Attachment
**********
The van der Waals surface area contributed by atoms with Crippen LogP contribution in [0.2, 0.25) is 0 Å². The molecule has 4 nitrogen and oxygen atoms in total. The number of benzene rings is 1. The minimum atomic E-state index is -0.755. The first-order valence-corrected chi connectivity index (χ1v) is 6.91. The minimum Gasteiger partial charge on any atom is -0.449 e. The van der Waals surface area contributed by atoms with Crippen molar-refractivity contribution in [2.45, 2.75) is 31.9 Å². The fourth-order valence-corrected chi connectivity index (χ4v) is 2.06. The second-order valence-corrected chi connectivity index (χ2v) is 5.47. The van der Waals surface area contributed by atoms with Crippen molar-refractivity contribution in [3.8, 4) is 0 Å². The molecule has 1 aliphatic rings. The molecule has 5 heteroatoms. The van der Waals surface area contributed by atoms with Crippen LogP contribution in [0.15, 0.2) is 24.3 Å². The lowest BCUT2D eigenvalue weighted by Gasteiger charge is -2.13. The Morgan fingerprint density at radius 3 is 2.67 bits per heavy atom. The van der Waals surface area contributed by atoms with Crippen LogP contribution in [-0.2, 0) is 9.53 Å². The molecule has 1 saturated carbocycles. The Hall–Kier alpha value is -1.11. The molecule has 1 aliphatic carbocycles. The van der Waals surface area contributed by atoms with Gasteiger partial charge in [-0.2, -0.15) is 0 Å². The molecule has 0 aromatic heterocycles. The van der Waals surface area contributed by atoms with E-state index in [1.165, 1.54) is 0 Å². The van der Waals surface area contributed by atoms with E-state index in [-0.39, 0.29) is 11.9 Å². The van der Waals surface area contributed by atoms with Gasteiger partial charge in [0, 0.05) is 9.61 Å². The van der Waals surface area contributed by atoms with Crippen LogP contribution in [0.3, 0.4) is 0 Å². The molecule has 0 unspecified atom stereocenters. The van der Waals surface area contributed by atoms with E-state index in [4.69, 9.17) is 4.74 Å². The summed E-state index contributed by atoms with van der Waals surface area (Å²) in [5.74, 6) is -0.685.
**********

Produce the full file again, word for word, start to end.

The van der Waals surface area contributed by atoms with Crippen LogP contribution in [0.2, 0.25) is 0 Å². The molecule has 4 nitrogen and oxygen atoms in total. The number of benzene rings is 1. The minimum atomic E-state index is -0.755. The first-order valence-corrected chi connectivity index (χ1v) is 6.91. The minimum Gasteiger partial charge on any atom is -0.449 e. The van der Waals surface area contributed by atoms with Crippen molar-refractivity contribution in [2.45, 2.75) is 31.9 Å². The fourth-order valence-corrected chi connectivity index (χ4v) is 2.06. The second-order valence-corrected chi connectivity index (χ2v) is 5.47. The van der Waals surface area contributed by atoms with Crippen molar-refractivity contribution in [3.8, 4) is 0 Å². The molecule has 1 aliphatic rings. The molecule has 5 heteroatoms. The van der Waals surface area contributed by atoms with Crippen LogP contribution in [0.15, 0.2) is 24.3 Å². The lowest BCUT2D eigenvalue weighted by Gasteiger charge is -2.13. The Morgan fingerprint density at radius 3 is 2.67 bits per heavy atom. The van der Waals surface area contributed by atoms with Crippen LogP contribution in [-0.2, 0) is 9.53 Å². The molecule has 1 saturated carbocycles. The Hall–Kier alpha value is -1.11. The molecule has 1 aliphatic carbocycles. The van der Waals surface area contributed by atoms with Gasteiger partial charge in [-0.2, -0.15) is 0 Å². The molecule has 0 aromatic heterocycles. The van der Waals surface area contributed by atoms with E-state index in [1.165, 1.54) is 0 Å². The van der Waals surface area contributed by atoms with E-state index in [-0.39, 0.29) is 11.9 Å². The van der Waals surface area contributed by atoms with Gasteiger partial charge in [0, 0.05) is 9.61 Å². The van der Waals surface area contributed by atoms with Crippen LogP contribution in [0.3, 0.4) is 0 Å². The molecule has 0 unspecified atom stereocenters. The van der Waals surface area contributed by atoms with E-state index in [4.69, 9.17) is 4.74 Å². The summed E-state index contributed by atoms with van der Waals surface area (Å²) in [5.74, 6) is -0.685.